My grandfather was a great gardener, my Dad had a massive garden and my husband loved growing and harvesting untold vegetables. Peas, peppers, beans, lettuces, parsnips, potatoes, tomatoes and beetroot – they all arrived in my kitchen in bulk and shamefully, these gardening efforts weren’t always appreciated when a day of tennis or catching up with friends was suddenly replaced by a day of blanching, soup making, freezing or pickling vegetables.
These three generations of men knew how to make good compost and understood it was Nature’s way of recycling – nothing wasted and no chemicals in sight.
Why the compost gene missed me, I have no idea. All I know is, it wasn’t until my 50s that I suddenly had an urge to grow my own vegetables and make my own compost and wouldn’t you know it, no-one around to show me.
After a bit of research, compost making became clearer and I embarked on making an amazing compost pile – Epic fail!! My pile became a sludgy, dank, smelly mess which had to be razed and redone after a couple of months. More research, more attention to detail and my second compost attempt was surprisingly good, plus my collection of leaves, placed in black polythene bags and stored in a cool place for a couple of years, also yielded a pile of organic goodness for the garden.
This experience made me wish I had paid more attention to the gardeners in my family or that I had been shown how to make compost when I was young.
Thankfully today, schools, kindergartens and day care centres are making gardening, field trips, worm farms and compost making an integral part of our kids’ learnings. There’s even a National Learn About Composting Day – TODAY, May 29th!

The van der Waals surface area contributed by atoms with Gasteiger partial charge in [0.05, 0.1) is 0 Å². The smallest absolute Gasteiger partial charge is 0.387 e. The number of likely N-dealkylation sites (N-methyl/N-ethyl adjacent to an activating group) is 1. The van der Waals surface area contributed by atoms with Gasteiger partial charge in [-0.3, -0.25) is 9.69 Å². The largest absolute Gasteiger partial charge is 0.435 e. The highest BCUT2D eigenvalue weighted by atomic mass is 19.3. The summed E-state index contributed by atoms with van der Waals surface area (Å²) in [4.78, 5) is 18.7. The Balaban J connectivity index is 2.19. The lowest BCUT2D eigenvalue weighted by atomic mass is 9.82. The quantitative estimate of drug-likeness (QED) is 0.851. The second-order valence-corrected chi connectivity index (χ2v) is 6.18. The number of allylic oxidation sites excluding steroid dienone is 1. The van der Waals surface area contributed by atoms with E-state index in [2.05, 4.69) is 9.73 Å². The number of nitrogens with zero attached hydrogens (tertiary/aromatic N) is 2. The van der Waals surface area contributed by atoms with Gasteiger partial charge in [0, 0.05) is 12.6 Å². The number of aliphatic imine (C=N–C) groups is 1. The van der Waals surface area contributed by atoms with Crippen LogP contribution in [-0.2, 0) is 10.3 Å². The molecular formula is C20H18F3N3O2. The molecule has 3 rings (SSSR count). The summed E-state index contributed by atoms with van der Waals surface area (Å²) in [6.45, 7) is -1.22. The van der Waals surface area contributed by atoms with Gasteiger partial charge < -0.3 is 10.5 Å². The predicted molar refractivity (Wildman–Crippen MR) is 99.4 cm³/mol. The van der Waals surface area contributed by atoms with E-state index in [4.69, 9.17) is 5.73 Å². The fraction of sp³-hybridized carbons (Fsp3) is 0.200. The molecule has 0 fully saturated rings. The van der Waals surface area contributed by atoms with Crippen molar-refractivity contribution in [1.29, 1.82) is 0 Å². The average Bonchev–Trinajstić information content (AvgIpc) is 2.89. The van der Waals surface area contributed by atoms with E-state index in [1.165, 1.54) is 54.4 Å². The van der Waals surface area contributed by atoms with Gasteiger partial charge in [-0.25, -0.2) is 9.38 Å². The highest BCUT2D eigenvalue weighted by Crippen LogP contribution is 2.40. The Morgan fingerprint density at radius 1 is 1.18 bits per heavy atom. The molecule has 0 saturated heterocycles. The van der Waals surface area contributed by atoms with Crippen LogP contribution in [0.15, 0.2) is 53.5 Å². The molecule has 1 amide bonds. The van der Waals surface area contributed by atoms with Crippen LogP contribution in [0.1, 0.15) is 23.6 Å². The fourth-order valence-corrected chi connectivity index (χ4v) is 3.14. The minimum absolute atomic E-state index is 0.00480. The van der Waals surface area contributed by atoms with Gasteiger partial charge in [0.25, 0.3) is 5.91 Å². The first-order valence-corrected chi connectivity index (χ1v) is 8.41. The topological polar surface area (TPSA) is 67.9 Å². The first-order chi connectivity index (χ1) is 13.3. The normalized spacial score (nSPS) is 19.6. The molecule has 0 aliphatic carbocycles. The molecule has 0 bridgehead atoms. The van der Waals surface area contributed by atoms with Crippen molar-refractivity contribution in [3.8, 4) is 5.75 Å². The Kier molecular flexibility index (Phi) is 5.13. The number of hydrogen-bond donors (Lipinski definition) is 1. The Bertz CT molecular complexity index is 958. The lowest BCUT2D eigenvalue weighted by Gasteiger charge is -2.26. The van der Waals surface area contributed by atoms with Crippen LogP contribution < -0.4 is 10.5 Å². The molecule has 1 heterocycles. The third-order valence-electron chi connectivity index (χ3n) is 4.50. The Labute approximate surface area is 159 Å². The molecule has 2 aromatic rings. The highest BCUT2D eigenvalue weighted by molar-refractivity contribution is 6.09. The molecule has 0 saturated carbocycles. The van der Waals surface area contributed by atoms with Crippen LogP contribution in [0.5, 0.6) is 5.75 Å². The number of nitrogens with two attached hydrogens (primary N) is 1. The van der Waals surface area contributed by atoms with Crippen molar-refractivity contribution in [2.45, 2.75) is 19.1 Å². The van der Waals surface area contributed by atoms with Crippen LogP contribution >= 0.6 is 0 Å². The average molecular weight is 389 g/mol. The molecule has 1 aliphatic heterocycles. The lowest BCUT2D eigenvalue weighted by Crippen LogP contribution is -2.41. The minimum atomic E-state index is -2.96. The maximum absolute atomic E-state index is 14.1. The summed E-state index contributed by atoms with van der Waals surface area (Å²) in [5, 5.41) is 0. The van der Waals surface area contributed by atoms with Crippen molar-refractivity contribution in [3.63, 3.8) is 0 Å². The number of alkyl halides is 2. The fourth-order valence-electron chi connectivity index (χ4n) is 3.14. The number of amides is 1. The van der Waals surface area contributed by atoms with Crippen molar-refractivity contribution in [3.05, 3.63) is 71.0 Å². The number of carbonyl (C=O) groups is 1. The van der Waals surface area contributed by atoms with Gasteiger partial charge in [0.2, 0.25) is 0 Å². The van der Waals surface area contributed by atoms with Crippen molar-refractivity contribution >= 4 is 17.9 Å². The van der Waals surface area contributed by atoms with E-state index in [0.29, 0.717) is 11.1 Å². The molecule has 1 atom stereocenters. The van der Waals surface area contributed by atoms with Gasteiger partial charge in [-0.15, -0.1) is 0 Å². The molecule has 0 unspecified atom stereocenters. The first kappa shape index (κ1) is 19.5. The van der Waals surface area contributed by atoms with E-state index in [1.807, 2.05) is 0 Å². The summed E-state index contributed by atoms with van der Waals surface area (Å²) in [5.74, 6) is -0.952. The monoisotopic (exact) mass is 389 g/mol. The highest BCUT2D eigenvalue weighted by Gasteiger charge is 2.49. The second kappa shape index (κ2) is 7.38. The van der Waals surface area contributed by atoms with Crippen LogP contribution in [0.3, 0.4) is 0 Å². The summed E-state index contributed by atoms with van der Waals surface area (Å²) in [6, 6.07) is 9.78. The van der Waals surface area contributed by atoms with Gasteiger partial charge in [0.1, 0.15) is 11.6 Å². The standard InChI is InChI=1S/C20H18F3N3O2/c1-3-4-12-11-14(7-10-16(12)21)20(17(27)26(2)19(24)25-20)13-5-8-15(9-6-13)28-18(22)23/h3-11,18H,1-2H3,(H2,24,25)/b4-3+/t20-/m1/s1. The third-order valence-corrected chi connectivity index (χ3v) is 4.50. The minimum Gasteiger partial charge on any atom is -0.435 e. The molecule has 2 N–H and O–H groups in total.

Photo: Our Mikayla at Daycare learning about huhu grubs and the environment.
Today is the day to get out those gardening gloves and learn to make compost or teach your children to make compost.
We all want to do our part to conserve natural resources and reduce our carbon footprint. Composting is not only an environmentally safe, natural fertilizer, but it can help save water, energy, fuel and money! It also keeps noxious toxins from getting into our run-off and ground water, through the use of chemical based commercial fertilizers.
Compost keeps food scraps out of the landfill – it puts goodness back into the garden, helps create a richer soil structure and puts oxygen back into your plants which helps to produce better crops. AND the bonus is, fertiliser made from compost will make your garden more hospitable to nature’s helpers like bees and worms.
So, What is Compost?
Compost is organic matter that has decomposed. It can be made from kitchen scraps, lawn clippings, newspapers, leaves wood chips, coffee grinds…almost any food products except for processed foods, dairy, meat, citrus or fish products. Composting saves resources, and because of its high nutrient content, it adds to soil stability and reduces soil disease. It will help your garden grow lush and promote healthy growth in seedlings and plants. It’s for all these reasons gardeners call compost “black gold”.
Composting allows you to accomplish the big environmental three: Reduce, Reuse and Recycle.
How to Observe Learn About Composting Day
1. Visit a Farmers market
Speak with local farmers and gardeners about composting and their growing practices. Composting is one of the foundations of sustainable farming and you will find growers, particularly those who sell organic produce, are quite knowledgeable about compost. Then wander the farmers market and take in the colourful bounty of produce, the smell of fresh produce, flowers, and baked goods and score yourself some delicious and healthy food.